How Should Employers Handle the New W-2 Reporting Requirements?

June 22, 2010 ( – Section 9002 of the Patient Protection and Affordable Care Act ("PPACA") requires employers to disclose the aggregate cost of "applicable employer-sponsored coverage" on each employee's Form W-2. 

This week’s column focuses on some commonly asked questions about the new reporting requirements.

When does the new requirement take effect?

The new Form W-2 requirement is effective for taxable years beginning after 2010.  This means that the first Form W-2 including information on the aggregate cost of employer-sponsored health coverage will be the 2011 Form W-2 due in January 2012.

What is “applicable employer-sponsored coverage” for purposes of this requirement?

Applicable employer-sponsored coverage is defined generally to include major medical coverage, amounts under Health Reimbursement Accounts (HRAs), Medicare supplemental coverage, employer-provided Medicare Advantage plans, the value of on-site medical clinics, and so-called “mini-medical” (or limited benefit) plans.  The Form W-2 also includes any amounts contributed by the employer to a health savings account (HSA) or Archer medical savings account (MSA) of the employee (or the employee’s spouse) under a pre-PPACA requirement.

Are there certain types of employer-provided coverage that are excluded?

Yes, certain types of employer-provided coverage are specifically excluded from new Form W-2 reporting requirement, including:  the amount of any salary reduction contributions to a health flexible spending arrangement (health FSA); stand-alone vision or dental insurance coverage; long-term care coverage; hospital indemnity or other fixed indemnity insurance (if paid for with employee after-tax dollars); coverage only for a specific disease or illness (if paid for with employee after-tax dollars); coverage only for accident, or disability income insurance, or any combination thereof; and workers’ compensation insurance.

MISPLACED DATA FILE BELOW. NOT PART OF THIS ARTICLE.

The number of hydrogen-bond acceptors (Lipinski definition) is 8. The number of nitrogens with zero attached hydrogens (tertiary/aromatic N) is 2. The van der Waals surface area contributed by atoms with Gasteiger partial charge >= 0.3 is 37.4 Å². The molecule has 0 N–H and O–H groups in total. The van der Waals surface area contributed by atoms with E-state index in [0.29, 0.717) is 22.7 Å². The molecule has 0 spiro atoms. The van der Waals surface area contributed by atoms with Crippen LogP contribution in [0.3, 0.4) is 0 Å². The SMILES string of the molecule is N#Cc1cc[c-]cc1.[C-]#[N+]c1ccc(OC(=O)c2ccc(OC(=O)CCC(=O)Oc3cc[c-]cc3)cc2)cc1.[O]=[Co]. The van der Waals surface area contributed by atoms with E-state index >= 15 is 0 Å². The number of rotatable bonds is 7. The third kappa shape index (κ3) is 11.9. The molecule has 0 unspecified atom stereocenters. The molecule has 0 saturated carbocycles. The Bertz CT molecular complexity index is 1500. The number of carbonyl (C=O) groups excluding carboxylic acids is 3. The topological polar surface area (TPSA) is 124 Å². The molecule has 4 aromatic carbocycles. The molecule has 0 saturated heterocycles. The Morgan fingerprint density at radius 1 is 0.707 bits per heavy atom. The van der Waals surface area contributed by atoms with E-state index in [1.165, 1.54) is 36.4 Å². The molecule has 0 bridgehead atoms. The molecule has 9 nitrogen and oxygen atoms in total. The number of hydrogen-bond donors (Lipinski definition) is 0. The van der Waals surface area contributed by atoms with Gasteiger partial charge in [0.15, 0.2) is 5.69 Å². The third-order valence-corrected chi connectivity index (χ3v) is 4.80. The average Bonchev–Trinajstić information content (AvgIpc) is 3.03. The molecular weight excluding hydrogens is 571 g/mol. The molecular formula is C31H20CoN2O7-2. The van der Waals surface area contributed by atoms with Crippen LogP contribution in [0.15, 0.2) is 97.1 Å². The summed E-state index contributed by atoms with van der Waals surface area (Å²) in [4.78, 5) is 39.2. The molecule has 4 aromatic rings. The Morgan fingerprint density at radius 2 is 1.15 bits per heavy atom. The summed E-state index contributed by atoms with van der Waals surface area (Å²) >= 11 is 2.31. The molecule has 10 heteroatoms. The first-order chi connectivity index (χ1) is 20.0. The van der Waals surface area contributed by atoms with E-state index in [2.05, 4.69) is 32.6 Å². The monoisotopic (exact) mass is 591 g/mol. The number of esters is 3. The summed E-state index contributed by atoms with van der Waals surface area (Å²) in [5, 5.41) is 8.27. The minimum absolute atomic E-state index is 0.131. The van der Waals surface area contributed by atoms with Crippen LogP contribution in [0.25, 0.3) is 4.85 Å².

How does an employer determine the aggregate cost of coverage?

The provision requires the employer to determine the value of employer-sponsored coverage under rules similar to the rules that apply for purposes of determining COBRA continuation coverage premiums, including the special rules that apply for self-insured arrangements.  


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You can find a handy list of Key Provisions of the Patient Protection and Affordable Care Act and their effective dates at  



Christy Tinnes is a Principal in the Health & Welfare Group of Groom Law Group in Washington, D.C.  She is involved in all aspects of health and welfare plans, including ERISA, HIPAA portability, HIPAA privacy, COBRA, and Medicare.  She represents employers designing health plans as well as insurers designing new products.  Most recently, she has been extensively involved in the insurance market reform and employer mandate provisions of the health-care reform legislation.

Brigen Winters is a Principal at Groom Law Group, Chartered, where he co-chairs the firm’s Policy and Legislation group. He counsels plan sponsors, insurers, and other financial institutions regarding health and welfare, executive compensation, and tax-qualified arrangements, and advises clients on legislative and regulatory matters, with a particular focus on the recently enacted health-reform legislation.

PLEASE NOTE:  This feature is intended to provide general information only, does not constitute legal advice, and cannot be used or substituted for legal or tax advice.